This afternoon, Sony previewed new footage from the you're-anticipating-it-more-than-you-think-you-are reboot of the Spider-Man franchise, "The Amazing Spider-Man." The event was simulcast in four cities -- New York, Los Angeles, London and Rio de Janiero -- but only the post-Super Bowl crowd in the Big Apple was treated to an in-person visit by star Andrew Garfield. Here are seven things we learned from viewing approximately 4 percent of The Amazing Spider-Man.
Andrew Garfield is not Daniel Radcliffe.
When Garfield was introduced to the New York crowd, a heckler shouted, "Daniel Radcliffe!" A visibly confused Garfield fired back, "Daniel Radcliffe? What? No!" before his microphone was temporarily cut off. But it's true: Andrew Garfield has officially confirmed that he is not Daniel Radcliffe.
Spider-Man's story has never been told before.
In Los Angeles, director Marc Webb was introduced as "the man who will bring you the untold story of Spider-Man." OK? Well, except for those three other movies that all came out within the last 10 years. To be fair: this story delves into what happened to Peter Parker's parents. So I know what they mean, but it's slightly ... odd. Speaking of!
The three Spider-Man movies that you've already seen no longer exist.
There's an obvious attempt by everyone involved to distance themselves from the three prior movies (two of which you liked). Webb said his Spider-Man is more "realistic" and "naturalistic" then what we've seen before. In other words, forget those other movies that you liked. Speaking of!!!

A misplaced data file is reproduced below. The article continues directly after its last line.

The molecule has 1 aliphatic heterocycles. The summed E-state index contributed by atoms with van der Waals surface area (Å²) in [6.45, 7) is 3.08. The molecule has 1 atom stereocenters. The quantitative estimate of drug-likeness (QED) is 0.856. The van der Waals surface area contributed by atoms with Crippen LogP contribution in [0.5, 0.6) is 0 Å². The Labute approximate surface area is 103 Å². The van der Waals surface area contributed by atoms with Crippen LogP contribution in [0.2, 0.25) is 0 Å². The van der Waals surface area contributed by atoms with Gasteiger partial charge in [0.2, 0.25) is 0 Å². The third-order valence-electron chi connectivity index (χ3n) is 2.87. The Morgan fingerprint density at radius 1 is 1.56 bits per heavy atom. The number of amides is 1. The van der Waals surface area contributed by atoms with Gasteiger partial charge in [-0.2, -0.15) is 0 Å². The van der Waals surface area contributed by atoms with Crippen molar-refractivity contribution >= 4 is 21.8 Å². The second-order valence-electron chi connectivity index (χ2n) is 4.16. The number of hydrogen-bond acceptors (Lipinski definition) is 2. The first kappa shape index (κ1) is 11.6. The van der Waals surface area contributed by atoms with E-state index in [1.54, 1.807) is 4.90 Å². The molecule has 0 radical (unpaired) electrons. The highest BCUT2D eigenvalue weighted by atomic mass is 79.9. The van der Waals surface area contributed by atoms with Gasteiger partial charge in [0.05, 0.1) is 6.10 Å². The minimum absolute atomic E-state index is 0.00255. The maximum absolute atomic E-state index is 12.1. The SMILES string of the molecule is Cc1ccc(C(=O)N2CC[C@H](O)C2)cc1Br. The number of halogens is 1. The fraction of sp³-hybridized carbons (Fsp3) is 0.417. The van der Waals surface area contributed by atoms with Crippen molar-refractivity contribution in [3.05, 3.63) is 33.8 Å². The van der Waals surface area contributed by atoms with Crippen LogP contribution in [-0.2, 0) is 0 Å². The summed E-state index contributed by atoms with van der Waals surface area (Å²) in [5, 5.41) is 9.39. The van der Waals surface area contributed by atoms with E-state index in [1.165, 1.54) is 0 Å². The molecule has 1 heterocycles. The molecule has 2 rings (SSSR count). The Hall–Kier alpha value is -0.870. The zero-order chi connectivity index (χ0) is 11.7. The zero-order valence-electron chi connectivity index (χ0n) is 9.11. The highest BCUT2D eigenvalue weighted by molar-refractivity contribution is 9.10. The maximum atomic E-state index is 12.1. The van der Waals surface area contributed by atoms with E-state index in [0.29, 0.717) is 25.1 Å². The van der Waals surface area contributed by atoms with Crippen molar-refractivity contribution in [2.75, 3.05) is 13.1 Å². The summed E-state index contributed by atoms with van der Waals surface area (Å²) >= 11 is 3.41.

The new Spider-Man may actually make you forget about the three prior films.
OK, look, this remains to be seen. And "Spider-Man 2" is still one of the best superhero movies ever made. But, I have to admit, the footage from the new film is pretty great. Whereas Tobey Maguire played Peter as a nerdy peon, Garfield captures the character's smart-ass charm. In one scene, a car thief pulls a knife on Spider-Man, who responds with a sarcastic "Oh, no, not a knife!" -- and then faux-sneezes spider webs all over the guy. Honestly, having seen footage from both "The Avengers" and "The Amazing Spider-Man," I think people will not like the former quite as much as they think they will, and will like the latter more than they expect to.
Emma Stone was not pleased with the question that she was asked.
Each star took a "fan question," (which were pre-approved and might not have been actual fan questions). Emma Stone, who appeared at the Rio event, was asked, "How is Gwen Stacey different than Mary Jane Watson?" Stone, who plays Gwen Stacy in the new movie, did not attempt to hide her disdain for that question. I'm not sure why, but I think she thought it was too boring. (Her answer had something to do with "yin" and "yang.")
Peter Parker masturbates to Gwen Stacey in his bedroom.
In one of the clips that were shown in full, Peter's is confronted at school by his uncle (Martin Sheen) after getting into a scrap with a school bully named Flash Thompson. During their discussion, Gwen Stacey walks by and Uncle Ben takes the opportunity to point out, to Stacey, that Peter has photos of Gwen on his computer. "Touching" jokes soon follow.
Rio de Janeiro is not really that excited for a new Spider-Man movie.
While the crowds in New York, Los Angeles and London seemed genuinely enthused about the footage (New York especially -- but that may be a Super Bowl afterglow thing), the audience in Rio might as well have been watching the final scene of "Schindler's List." It got so bad that the New York crowed started to openly mock the Rio crowd.
Mike Ryan is the senior writer for Moviefone. He has written for Wired Magazine, VanityFair.com, GQ.com, New York Magazine and Movieline. He likes Star Wars a lot. You can contact Mike Ryan directly on Twitter